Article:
Wednesday. October 24th, will be giv
en over to Liberty Bond work and the
afternoon of that day has been de
clared a ho i iday for this purpose. Lei
UH get organized at these meetings or.
Tuesday evening and complete the
canvass ot the county on the 24th
and complete our allotment.
a jj committee chairmen and all
workers on the Liberty Bond drive are
reciue8ted to meet at the court house
at jj p m tonight,
E. J. FINCH,
Chairman.
Relief Felt About
Hurt to Destroyer
Early Rumors Told of Great Injury
To Ship But This Was Contradicted
By The Official Report.
(I. N. S. Leased Wire)
WASHINGTON, Oct 18 —Secretary
of the Navy Daniels today was annxi
ously awaiting additional reports on
the torpedoelng of an American des
troyer In the European war zone. All
Information contained in Admiral
Sims' report on the incident lias been
made public by the navy department
A full written report will be forward
ed to Washington immediately by the
commander of the destroyer fleet- The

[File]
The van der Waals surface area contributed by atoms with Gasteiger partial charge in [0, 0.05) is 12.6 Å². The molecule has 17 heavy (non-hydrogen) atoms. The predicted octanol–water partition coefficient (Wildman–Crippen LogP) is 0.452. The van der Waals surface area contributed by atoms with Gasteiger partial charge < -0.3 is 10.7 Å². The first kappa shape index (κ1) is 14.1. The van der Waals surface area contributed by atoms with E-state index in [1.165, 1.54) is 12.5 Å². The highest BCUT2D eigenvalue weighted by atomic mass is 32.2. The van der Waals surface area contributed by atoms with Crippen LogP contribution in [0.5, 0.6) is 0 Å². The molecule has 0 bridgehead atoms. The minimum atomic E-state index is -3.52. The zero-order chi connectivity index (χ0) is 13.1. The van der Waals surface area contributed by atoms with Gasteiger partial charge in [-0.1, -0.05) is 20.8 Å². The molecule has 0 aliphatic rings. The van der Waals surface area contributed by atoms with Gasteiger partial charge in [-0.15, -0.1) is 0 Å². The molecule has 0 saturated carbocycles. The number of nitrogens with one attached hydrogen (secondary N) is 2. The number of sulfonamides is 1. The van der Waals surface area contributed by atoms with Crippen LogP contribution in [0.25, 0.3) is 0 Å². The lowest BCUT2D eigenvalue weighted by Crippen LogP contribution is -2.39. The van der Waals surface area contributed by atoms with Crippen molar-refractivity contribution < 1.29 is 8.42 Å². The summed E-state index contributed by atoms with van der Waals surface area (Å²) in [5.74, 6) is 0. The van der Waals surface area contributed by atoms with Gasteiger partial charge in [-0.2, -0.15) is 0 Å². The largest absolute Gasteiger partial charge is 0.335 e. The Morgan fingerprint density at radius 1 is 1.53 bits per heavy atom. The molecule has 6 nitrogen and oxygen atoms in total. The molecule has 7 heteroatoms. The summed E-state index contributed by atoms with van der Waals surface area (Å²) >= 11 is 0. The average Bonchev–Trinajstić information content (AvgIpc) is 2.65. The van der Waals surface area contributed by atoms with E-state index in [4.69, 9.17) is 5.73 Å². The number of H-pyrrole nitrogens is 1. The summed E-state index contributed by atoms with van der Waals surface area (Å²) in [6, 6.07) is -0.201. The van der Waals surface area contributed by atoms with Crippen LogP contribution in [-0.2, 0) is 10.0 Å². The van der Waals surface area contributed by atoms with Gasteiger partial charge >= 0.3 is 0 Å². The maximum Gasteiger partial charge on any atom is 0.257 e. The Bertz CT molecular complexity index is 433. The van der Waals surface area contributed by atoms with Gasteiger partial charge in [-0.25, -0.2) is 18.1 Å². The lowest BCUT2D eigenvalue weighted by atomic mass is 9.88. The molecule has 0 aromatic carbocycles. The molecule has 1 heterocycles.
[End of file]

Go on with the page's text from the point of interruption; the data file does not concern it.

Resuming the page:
navy department, meanwhile was ex
pecting additional details on the exact
damage to the vessel by wireless.
The official report from Admi^l
Sims last night followed a day of ru
mors that a destroyer had been sunk
and a large part of the crew lost. The
nnvy department was relieved to find
that the damage and loss of life was
ret £roator.
BAKER TELLS
OF OFFENSIVE
OF THE ALLIES
I
METHODICAL ADVANCE IN
FLANDERS PROVING EF
FECTIVE IN THE WAR
French and British All
Doing Well
Typhoon Fire Compels 'the Ger
mans to Amend Their Tactics on
the Western Front and to
Yield Ground.
(I. N. S- Leased Wire)
WASHINGTON, Oct. 17—The great
value of French co-operation in the
allied offensive in Flanders during the
last few weeks is emphasized by Sec
retary of War Baker today in his
weekly review of operations on the
various European battle fronts. He
aiso comments optimistically upon the
typhoon fire of the allies' batteries
and the fact that the Ypres salient has
now become an ever extending wedge,
driving deeper and deeper into the
German lines despite desperate coun
ter attacks.
Secretary Baker's statement fol
lows;
"The allied offensive in Flanders
continues methodically.
"Assigned objectives attained with
increasing regularity indicate the ef
ficient co-ordination of operations
continued.
"Tile precision of the allied barrage
is proved by the low- casualties of
the assaulting columns.
"The deadly effect of allied artillery
fire is confirmed to us by reports
reaching us regarding the concern ol
the German high command at the new
allied 'typhoon' fire which is com
pelling the enemy to amend his tactl